T.S. SATYAN: Once upon a time with C.V. Raman

The world is an infinitely darker place when gems of the lustre of T.S. Satyan and his great friend H.Y. Sharada Prasad start shining no more. Sixty-one years ago, Satyan, then still fresh in the profession, met an acknowledged jewel, Sir C.V. Raman, for a feature in Deccan Herald, which he recounted later for Outlook magazine*.



My first meeting with Sir Chandrasekhara Venkata Raman, the eminent physicist, is still green in my memory.

One day, in l948, I telephoned the Nobel laureate to ask if I could meet him at his convenience and photograph him for an illustrated feature.

I was apprehensive about getting an appointment from so busy a person, but was pleasantly surprised when he asked me, “How much time would you need?”

An hour, I said.

Raman went on to say those thirty minutes would do. I could see him the next morning at nine sharp. “Come on time,” he warned.

I dutifully reported my success to Pothan Joseph, Editor of Deccan Herald, which had been started barely a month ago. “Be punctual and conduct yourself with grace,” Pothan counselled me. He told me that Raman was a man of quick temper and so I should not throw my weight about in his presence, just because I was a newspaperman.

“He may get angry if you direct him to act before your camera. He is particular about the rules he sets for himself,” he warned.

After listening to all these do’s and don’ts I felt somewhat nervous because, I was going to photograph a celebrity for the first time.

I decided to take another person with me for moral support. My choice fell naturally on my alter ego of those days, M.S. Sathyu, now a noted film director, but barely out of his teens then.

Sathyu and I were great friends from our school days and he used to keep company with me on my assignments.

Contrary to our fears, we found Raman extremely affable and gentle. He seemed very cooperative as I photographed him in his study, laboratory, library and the garden he loved. All this took twenty minutes and I still had ten minutes left to complete my job.

Then, a bright idea struck me and I told Raman that I would love to photograph him with Lady Raman.

“Forget about her. She is not here,” he said.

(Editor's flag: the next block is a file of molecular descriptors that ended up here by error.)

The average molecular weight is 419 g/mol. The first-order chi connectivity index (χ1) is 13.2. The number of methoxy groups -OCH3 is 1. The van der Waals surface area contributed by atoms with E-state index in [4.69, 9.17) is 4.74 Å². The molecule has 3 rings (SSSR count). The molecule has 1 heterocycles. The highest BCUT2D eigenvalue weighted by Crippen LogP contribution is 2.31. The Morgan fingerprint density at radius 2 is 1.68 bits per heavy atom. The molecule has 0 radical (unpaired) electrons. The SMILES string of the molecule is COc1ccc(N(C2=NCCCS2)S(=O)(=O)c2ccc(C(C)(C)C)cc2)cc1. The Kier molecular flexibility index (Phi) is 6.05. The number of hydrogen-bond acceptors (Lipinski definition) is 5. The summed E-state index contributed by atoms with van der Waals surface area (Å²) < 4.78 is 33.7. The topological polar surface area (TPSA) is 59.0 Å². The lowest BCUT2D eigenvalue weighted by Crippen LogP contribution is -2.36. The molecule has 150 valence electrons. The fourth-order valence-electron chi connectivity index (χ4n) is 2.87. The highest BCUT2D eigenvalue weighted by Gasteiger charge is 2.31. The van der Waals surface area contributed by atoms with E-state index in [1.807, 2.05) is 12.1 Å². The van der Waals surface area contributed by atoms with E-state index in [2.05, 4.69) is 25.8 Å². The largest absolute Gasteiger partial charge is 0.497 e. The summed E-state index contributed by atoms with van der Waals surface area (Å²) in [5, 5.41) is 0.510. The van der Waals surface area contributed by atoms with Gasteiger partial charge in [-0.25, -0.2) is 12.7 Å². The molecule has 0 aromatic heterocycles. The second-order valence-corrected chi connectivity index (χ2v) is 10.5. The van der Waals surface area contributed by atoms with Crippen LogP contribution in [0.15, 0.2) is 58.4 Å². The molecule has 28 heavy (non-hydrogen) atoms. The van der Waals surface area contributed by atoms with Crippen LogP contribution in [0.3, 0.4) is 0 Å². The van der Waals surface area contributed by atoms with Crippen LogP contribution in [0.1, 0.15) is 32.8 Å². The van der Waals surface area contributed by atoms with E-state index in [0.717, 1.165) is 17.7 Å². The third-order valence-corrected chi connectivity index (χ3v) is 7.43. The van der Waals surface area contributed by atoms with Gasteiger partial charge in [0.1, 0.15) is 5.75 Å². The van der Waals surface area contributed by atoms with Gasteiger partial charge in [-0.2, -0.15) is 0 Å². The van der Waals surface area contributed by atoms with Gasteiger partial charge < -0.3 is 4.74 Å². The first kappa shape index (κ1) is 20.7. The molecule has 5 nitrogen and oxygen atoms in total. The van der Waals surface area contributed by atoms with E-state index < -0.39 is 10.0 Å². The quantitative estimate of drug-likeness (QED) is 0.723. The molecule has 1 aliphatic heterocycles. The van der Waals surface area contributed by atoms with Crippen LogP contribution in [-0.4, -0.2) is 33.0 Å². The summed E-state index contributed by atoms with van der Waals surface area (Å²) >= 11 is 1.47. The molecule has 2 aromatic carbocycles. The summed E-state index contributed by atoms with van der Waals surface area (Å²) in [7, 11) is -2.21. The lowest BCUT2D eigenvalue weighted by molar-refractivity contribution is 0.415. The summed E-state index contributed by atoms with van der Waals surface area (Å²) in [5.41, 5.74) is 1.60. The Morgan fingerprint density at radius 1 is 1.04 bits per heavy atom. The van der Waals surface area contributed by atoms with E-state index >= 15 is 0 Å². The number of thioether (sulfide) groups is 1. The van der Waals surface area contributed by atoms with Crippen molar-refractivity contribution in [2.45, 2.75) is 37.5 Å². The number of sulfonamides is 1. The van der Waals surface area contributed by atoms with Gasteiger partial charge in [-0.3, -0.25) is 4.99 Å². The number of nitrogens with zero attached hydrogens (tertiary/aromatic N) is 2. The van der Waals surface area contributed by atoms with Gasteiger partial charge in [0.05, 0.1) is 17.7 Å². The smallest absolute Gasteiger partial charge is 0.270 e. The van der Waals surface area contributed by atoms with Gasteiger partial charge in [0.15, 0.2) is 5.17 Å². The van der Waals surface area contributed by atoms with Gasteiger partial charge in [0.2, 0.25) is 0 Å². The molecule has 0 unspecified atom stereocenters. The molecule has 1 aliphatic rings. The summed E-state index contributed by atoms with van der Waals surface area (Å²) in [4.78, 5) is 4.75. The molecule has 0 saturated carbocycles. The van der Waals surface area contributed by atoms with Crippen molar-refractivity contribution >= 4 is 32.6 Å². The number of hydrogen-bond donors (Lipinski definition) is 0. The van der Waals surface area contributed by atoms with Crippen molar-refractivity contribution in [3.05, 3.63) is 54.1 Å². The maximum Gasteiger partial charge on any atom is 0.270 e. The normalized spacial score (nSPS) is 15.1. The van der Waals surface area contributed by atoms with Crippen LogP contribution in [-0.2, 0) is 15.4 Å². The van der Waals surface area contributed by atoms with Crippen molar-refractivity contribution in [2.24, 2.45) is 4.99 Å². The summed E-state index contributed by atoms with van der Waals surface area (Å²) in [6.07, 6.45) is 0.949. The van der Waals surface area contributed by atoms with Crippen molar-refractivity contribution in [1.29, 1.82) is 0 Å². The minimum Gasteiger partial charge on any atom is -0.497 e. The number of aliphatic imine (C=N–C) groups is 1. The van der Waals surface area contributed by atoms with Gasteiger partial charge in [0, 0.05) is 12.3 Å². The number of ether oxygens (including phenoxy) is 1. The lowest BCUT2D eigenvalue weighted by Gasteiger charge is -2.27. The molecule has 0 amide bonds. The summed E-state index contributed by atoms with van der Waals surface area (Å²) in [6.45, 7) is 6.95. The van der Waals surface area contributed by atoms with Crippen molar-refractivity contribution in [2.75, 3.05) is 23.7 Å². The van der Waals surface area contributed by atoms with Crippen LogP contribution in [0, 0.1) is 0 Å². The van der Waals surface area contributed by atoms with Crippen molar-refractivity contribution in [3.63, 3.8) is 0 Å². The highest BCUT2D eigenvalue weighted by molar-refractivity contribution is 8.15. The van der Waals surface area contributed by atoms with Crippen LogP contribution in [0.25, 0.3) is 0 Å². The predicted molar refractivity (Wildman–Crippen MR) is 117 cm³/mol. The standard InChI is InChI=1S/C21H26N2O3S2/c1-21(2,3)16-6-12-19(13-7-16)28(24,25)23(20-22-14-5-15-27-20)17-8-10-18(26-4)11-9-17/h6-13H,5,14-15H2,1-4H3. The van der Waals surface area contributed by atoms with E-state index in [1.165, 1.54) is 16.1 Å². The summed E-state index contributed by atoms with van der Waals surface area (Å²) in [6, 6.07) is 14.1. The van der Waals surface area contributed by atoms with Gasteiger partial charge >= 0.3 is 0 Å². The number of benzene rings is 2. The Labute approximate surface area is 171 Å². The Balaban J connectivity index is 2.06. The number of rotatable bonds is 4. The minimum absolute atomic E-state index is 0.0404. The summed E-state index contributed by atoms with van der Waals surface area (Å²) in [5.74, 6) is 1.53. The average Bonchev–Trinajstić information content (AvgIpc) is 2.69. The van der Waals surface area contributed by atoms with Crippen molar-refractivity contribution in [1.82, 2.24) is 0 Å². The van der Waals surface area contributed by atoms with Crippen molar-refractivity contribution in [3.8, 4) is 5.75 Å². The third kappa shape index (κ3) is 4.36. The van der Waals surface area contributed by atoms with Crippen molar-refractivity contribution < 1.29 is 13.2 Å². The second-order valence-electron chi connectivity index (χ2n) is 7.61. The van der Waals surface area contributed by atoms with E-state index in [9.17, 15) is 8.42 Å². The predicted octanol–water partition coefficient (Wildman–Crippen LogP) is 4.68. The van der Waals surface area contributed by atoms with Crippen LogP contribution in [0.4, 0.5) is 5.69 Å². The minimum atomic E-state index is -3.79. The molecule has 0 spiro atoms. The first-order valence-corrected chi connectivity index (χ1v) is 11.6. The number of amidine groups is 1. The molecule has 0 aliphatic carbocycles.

And then a brighter idea came to my mind.

Summoning the required courage, I asked the scientist: “Sir, may I take one last, important picture? Will you please pose for me displaying your Nobel Prize citation?”

Pursing up his lips, Raman gazed at me, while my heart began to pound rapidly. He relaxed in a minute and, to my utter surprise, said, “Why not?”

He went into a room to fetch the precious document.

“I’m lucky,” I hissed in Sathyu’s ear. I entrusted my brand-new Speed-Graphic camera to his care and set about adjusting the furniture and books in the room, for the all-important picture.

Raman had meanwhile returned, holding the scroll, and stood beside a blackboard on which was scribbled in chalk, the diagram of a galaxy and other mathematical calculations. He looked at me and said, “It’s getting late. Shoot!”

When I was about to pick up my camera from Sathyu who was standing in a corner, the silence in the room was shattered by the sound of metal hitting the ground. We looked around and found to our dismay that Sathyu had dropped the camera.

Raman’s face was livid with anger.

He walked up to Sathyu, gripped him by the collar and thundered: “Do you know what you have done? You have damaged a beautiful instrument of science. Why weren’t you careful?” We were shaken and mumbled our apologies. Our minds were a malange of shame, confusion and embarrassment.

Raman’s anger subsided within a minute.

Holding the camera in hand, he carefully examined it as an experienced doctor would a patient.

He wrote on a piece of paper: “Prisms out of alignment. Replace one broken piece and realign. Set right the metallic dents.” He pressed his prescription in my palm and gave us the marching orders saying, “You may leave now.” My first photo session with the Nobel Laureate and Bangalore’s most famous citizen, had ended in a fiasco.

* Disclosures apply

Photograph: courtesy T.S. Satyan

Read the full story here: The Raman Effect